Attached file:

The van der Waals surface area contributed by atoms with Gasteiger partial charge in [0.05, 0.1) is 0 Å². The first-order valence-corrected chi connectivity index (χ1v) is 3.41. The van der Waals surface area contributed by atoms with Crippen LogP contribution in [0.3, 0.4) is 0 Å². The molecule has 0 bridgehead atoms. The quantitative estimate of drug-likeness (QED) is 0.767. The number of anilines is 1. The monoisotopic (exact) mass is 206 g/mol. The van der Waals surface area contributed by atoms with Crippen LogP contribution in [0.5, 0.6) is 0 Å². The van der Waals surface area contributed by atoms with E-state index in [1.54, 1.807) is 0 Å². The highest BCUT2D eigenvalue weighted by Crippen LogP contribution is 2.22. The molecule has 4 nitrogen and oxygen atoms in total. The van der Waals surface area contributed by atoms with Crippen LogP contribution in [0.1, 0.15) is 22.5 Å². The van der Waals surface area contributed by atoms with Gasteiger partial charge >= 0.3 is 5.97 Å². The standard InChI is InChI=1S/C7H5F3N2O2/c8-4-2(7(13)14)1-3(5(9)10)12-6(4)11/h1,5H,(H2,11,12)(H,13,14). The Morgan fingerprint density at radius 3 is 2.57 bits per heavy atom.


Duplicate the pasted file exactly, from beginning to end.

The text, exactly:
The van der Waals surface area contributed by atoms with Gasteiger partial charge in [0.05, 0.1) is 0 Å². The first-order valence-corrected chi connectivity index (χ1v) is 3.41. The van der Waals surface area contributed by atoms with Crippen LogP contribution in [0.3, 0.4) is 0 Å². The molecule has 0 bridgehead atoms. The quantitative estimate of drug-likeness (QED) is 0.767. The number of anilines is 1. The monoisotopic (exact) mass is 206 g/mol. The van der Waals surface area contributed by atoms with Crippen LogP contribution in [0.5, 0.6) is 0 Å². The van der Waals surface area contributed by atoms with E-state index in [1.54, 1.807) is 0 Å². The highest BCUT2D eigenvalue weighted by Crippen LogP contribution is 2.22. The molecule has 4 nitrogen and oxygen atoms in total. The van der Waals surface area contributed by atoms with Crippen LogP contribution in [0.1, 0.15) is 22.5 Å². The van der Waals surface area contributed by atoms with Gasteiger partial charge >= 0.3 is 5.97 Å². The standard InChI is InChI=1S/C7H5F3N2O2/c8-4-2(7(13)14)1-3(5(9)10)12-6(4)11/h1,5H,(H2,11,12)(H,13,14). The Morgan fingerprint density at radius 3 is 2.57 bits per heavy atom.